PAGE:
|The disciples said to Jesus, 'We know
that you are going to leave us,Who will be our leader?'
Jesus said to them;
'No matter where you are, you are to go to James the Just, for whose sake
heaven and earth came into being.'Logion 12 (SV).
A Messianic Seal from the Christian church in ancient Jerusalem has been rediscovered after 2,000 years. This ancient symbol was found on Mount Zion. It is believed to have been created and used by the Jewish believers who called themselves Nazarenes in the first Messianic Church. Three companies -- Olim Creative Products of Tiberias, News About Israel (NAI) of Jerusalem, and Christian Floral Delivery of Colorado -- jointly announced the discovery of this ancient symbol, which has been copyrighted by NAI. It consists of three separate but integrated symbols: a menorah at the top, a star of David in the middle, and a fish at the bottom. In each of the renditions of the three-part symbol the star is created by interlacing the stand of the menorah with the tail of the fish. The Messianic Seal was found etched or inscribed on eight ancient artifacts. The artifacts were presented to Ludwig Schneider, editor in chief of NAI's magazine Israel Today, in 1990. They came from Tech Otecus, an elderly monk who lived as a hermit in the Old City of Jerusalem. Otecus said that in the 1960's he had personally excavated about 40 artifacts bearing the Messianic Seal from an ancient grotto located in the immediate vicinity of the Upper Room on Mount Zion. What was once the main entrance to the grotto is now covered with a jail-like heavy wire mesh enclosure. Its door, leading down into the ancient baptismal place, is tightly secured with a heavy chain and lock. According to Schneider, the last remaining entry to the grotto was sealed shortly after he excitedly told thepriests at the local monastery about the discovery of the Messianic Seal. Schneider photographed eight artifacts which were given to him by Otecus, and showed the pictures to the curator of the Israel Museum. "When he had carefully studied my pictures," Schneider recalled, "the curator immediately promised me that these artifacts and their unique symbol were an important find. He told me that the museum already had seen other artifacts bearing the same three-part symbol from some other sources he did not specify." According to Bob Fischer, president of Olim Creative Products and co-author with local historian and artist Reuven Schmalz of their book, The Messianic Seal of the Jerusalem Church, the ancient three-part symbol has, since 135 AD, been suppressed by various Israeli groups or agencies, such as the Israel Museum and Orthodox rabbis in the Old City of Jerusalem, while simultaneously being buried for these nearly two millennia by the church. According to Fischer, at least two of the eight artifacts were obviously ceremonial pieces which may well have been used by James the Just, the brother of Jesus, who is said to be the first Bishop of the church, or perhaps even by one or more of the Twelve Apostles. One of the eight artifacts is a brick-sized block of well-worn local marble. This piece bears an etched version of the Messianic Seal with a Taw (the last letter in the ancient Hebrew alphabet that looks exactly like a sign of the cross) in the eye of the fish symbol, as well as the ancient Aramaic lettering proclaiming the use of this artifact as a stand to hold a vial of anointing oil. The ancient Aramaic is transliterated as, "La Shemen Ruehon" (For the Oil of the Spirit). Another of the eight artifacts is a small, almost intact, vial which could well have sat on top of the marble stand.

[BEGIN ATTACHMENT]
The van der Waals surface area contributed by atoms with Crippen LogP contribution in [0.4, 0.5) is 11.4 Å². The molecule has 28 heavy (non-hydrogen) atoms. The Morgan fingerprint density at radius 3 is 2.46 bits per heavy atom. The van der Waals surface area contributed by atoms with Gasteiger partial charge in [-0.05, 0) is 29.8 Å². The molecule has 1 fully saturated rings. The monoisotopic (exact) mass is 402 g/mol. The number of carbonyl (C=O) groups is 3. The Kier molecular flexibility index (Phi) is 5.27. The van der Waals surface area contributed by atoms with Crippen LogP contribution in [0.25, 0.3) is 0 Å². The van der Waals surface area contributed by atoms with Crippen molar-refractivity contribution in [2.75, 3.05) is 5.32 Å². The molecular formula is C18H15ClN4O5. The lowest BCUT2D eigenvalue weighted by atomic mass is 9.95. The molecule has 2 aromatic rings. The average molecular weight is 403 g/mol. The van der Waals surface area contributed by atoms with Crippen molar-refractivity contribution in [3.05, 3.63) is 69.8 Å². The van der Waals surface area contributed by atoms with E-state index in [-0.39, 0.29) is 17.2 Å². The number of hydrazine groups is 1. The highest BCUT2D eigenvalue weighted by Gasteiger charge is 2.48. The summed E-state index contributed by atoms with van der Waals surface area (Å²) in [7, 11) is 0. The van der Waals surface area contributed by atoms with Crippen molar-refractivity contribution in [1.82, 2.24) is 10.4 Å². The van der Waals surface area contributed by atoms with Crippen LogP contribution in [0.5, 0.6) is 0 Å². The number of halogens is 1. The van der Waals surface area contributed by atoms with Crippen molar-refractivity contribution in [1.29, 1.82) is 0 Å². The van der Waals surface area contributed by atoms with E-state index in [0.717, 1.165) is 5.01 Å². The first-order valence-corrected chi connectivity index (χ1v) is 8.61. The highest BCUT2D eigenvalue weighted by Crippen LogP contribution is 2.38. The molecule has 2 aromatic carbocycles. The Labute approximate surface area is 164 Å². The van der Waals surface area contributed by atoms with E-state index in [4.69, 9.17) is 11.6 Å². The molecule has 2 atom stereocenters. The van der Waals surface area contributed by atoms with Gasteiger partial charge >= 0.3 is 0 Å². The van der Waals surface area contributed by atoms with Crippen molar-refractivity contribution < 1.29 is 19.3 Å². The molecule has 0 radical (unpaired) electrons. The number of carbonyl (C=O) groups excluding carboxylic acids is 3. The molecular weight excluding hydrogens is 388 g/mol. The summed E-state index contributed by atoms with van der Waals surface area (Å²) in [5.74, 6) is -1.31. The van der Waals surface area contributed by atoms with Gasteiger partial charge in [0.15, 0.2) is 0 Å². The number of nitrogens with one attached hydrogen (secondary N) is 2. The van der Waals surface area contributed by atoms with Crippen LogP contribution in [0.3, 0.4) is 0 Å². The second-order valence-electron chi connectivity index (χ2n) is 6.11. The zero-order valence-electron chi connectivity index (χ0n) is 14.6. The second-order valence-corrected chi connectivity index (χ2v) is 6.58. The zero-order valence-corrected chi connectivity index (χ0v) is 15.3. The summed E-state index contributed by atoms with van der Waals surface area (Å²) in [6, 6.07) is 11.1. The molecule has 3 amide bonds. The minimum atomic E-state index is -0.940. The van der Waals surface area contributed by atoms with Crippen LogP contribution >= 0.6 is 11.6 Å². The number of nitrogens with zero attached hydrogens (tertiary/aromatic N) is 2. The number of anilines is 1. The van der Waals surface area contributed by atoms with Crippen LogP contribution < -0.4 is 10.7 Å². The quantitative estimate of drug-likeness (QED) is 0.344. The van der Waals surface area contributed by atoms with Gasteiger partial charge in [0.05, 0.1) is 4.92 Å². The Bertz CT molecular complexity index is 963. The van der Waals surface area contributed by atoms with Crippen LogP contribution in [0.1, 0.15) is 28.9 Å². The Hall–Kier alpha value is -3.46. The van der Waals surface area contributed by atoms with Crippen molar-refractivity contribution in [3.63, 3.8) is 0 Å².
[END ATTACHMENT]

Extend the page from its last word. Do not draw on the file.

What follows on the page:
Commenting on what he characterized as the "monumental importance" of this archaeological discovery, Fischer said, "Beyond the historical background of the Nazarenes, the first Jewish believers who founded the Jerusalem Church, the Messianic Seal itself proclaims to the world the pervasive Jewishness of Jesus Christ and the decidedly Jewish foundation and roots of the church founded in His name. The Messianic Seal of the Jerusalem Church," Fischer continued, "strikes at the very roots of anti-Semitism while proclaiming a compelling message that restores unity: Jew with Jew, and Jew with Gentile. The importance of this discovery cannot be minimized. The Messianic Seal is not only just the key to understanding the Dead Sea Scrolls, it can and should shake the foundations of the church and orthodox Judaism with its incredible message of unity and love. It breaks down barriers that have existed for millennia and points the way toward restoration."